By Rachel Dworkin, Archivist
In 1847, Miriam Whitcher, wife of the Reverand Benjamin
Whitcher of Elmira’s Trinity Episcopal Church, was struggling to find a hired
girl. She wanted one who could make bread, wash, and iron and was good natured,
but knew her place. In May, she hired Martha and soon became depended on her,
but by September she was fed up with how overly familiar Martha was. She fired her
and tried to do without for a while, before breaking down and hiring
fourteen-year-old Ellen, the daughter of poor Irish immigrants who “had no
ideas of equality and does not seem to think of coming to the table with us.”
She couldn’t do the work, however, and was soon replaced by Jane, a
twenty-five-year-old Black woman, who could both do the work and know her
place. Jane worked for the Whitchers for nearly a year. (See this blog post for more on Whitcher)
The Whitcher situation was not unique. During the mid-19th century, the entire concept of domestic labor was in flux. In the early 1800s, the nation was predominantly rural and the average farmwife was responsible not only for cooking, cleaning, and childcare, but also gardening, tending livestock, making cheese, spinning, weaving, making the family’s clothing, and often making extra products to sell. A family might temporarily hire a neighbor’s teenage daughter to help the wife out during the planting or harvest or after childbirth. These hired girls would work alongside and supplement the work of the farmwife for brief periods and were generally not regarded as servants. They were part employee, part guest, living under their employer’s roof and eating with them at the table. They also did not make a career out of it, but rather ‘helped’ during their teen years to gain funds and experience before marriage.
Running parallel to this was a system of unfree unpaid domestic labor in the form of slavery. In 1800, there were two households with slaves in Elmira and, by 1810, there were eleven. Enslaved women performed much of the same work as white hired ‘help,’ but these Black women were understood to be inherently inferior. They would certainly never be welcomed at their master’s table. All slaves in New York State were freed as of July 4, 1827, but a system of Black indentured servitude lingered well into the 1830s. (see this blog post for additional details) For the rest of the 19th century, domestic service was one of the few careers open to Black women both nationally and in Chemung County.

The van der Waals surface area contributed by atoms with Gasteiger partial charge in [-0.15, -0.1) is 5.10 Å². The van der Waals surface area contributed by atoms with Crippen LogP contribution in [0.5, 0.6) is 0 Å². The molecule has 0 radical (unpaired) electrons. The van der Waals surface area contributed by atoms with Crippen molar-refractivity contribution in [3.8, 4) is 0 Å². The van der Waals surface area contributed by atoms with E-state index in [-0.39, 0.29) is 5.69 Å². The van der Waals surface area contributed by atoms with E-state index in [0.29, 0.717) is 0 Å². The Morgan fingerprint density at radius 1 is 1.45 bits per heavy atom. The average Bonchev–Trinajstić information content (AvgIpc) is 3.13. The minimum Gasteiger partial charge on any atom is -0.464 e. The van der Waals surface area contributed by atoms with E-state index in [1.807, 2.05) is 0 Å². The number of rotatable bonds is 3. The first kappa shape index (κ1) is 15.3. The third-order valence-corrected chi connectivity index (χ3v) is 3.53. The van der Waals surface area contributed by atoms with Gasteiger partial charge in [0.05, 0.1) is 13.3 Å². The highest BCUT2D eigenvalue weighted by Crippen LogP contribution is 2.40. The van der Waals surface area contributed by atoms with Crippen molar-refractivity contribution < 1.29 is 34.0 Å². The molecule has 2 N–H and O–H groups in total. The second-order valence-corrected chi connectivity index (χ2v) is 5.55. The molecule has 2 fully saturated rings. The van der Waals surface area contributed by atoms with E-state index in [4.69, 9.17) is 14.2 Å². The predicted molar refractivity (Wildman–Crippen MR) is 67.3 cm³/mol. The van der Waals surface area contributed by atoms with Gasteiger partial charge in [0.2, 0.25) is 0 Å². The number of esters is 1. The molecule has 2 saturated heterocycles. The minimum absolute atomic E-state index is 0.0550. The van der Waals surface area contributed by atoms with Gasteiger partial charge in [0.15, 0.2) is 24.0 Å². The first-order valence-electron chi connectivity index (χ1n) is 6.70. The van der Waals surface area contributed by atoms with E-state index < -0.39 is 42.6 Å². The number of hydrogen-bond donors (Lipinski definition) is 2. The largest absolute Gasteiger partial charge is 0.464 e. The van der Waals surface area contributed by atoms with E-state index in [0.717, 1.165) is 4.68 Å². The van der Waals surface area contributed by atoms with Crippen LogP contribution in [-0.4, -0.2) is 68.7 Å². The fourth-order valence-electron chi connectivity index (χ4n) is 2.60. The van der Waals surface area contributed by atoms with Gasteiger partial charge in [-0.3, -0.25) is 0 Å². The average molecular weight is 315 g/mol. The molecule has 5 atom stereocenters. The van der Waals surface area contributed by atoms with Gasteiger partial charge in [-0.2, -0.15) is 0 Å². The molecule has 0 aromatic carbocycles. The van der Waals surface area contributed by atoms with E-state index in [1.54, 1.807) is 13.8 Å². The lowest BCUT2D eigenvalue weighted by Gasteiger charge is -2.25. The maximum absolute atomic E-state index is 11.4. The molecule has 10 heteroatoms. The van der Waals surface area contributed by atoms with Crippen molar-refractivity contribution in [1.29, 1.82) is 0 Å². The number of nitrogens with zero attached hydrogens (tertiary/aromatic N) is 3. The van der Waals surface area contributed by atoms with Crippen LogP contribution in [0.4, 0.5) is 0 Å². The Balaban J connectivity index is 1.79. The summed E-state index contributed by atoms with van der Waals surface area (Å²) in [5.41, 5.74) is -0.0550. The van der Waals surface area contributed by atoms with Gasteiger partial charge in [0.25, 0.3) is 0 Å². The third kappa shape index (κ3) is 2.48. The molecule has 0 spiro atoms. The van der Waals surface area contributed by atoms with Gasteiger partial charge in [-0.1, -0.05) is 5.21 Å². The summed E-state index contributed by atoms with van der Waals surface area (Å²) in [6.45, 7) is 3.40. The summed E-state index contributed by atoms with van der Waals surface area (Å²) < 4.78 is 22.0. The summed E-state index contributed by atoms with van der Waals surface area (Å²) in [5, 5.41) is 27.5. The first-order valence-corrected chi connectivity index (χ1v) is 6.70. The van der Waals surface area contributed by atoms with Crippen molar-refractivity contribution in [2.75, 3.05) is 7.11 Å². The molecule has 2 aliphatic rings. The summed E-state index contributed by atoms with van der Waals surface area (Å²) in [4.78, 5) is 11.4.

By the 1840s, a number of compounding factors were beginning to change the nature of paid domestic labor. Increased industrialization shifted textile production from the household to the factory, greatly reducing the amount of work a wife was expected to perform. These same factories offered new, better-paying employment opportunities to young women and girls. The end of slavery in the northern states and the Underground Railroad resulted in a new pool of Black workers who lacked the options enjoyed by white women and could not demand the same levels of pay or respect. The Irish potato famine from 1845 to 1852 resulted in a wave of desperately poor Irish immigrants who were largely in the same boat.
By mid-1800s, 15 to 30% of all urban households had at least one domestic servant. Unlike the old ‘help’ previously employed by farmwives, these women were employed full-time and year-round. A small, middle-class household like the Whitchers might have a single maid-of-all-work who would cook, clean, and do laundry alongside their mistress. A larger, more prosperous household might employ a cook, a laundress, and multiple maids, maybe even a nanny or governess as well. In these households, the lady of the house would act as manager overseeing their labor without performing any of it herself. Having a servant became a sort of status symbol. It also freed up upper class women to become involved in charities, clubs, politics, and self-improvement.
Nanny employed by the Diven family, ca. 1890s
Locally, there are a couple well-known domestic servants, both associated with Mark Twain. One was Mary Ann Cord (1798-1888), the cook at Quarry Farm. Mary Ann had been born into slavery in Maryland. In 1852, she was sold away from her husband and their seven children and brought to New Bern, North Carolina. It was there she found her youngest son, Henry, during the Civil War. He had escaped to freedom years before and found work as a barber in Elmira. She came to Elmira with him and where she met and married Primus Cord. From 1870 until her death, she and Primus worked for the Cranes of Quarry Farm, her as cook and him as groundskeeper. In 1874, Mark Twain wrote A True Story Word for Word as I Heard It based off of her life story (see this blog post for additional details).
Mary Ann Cord. Image courtesy of Elmira College
Katy Leary (1856-1934), meanwhile, was born and raised in Elmira, the daughter of poor Irish immigrants. In 1880, she took a job with the Clemens family sewing baby clothes. She worked for them for the next thirty years serving as a lady’s maid, housekeeper, nurse, chaperone, traveling companion, seamstress, nursemaid, and nanny. After Samuel Clemens died in 1910, Katy left service and opened a boarding house with her pension money. Interviews with Katy were the basis for the book A Lifetime with Mark Twain, published in 1925.
The life of a domestic servant in the late-1800s was unpleasant. Pay was low, the hours were long, and the work could be grueling. Servants often lived within their employers which left them with little privacy and made them vulnerable to exploitation. Domestic servants tended to either be young and unmarried, or older widows returning to the workforce. While some women, like Mary Ann and Katy, made careers out of it, most domestics preferred to abandon the field in favor of marriage or other employment.
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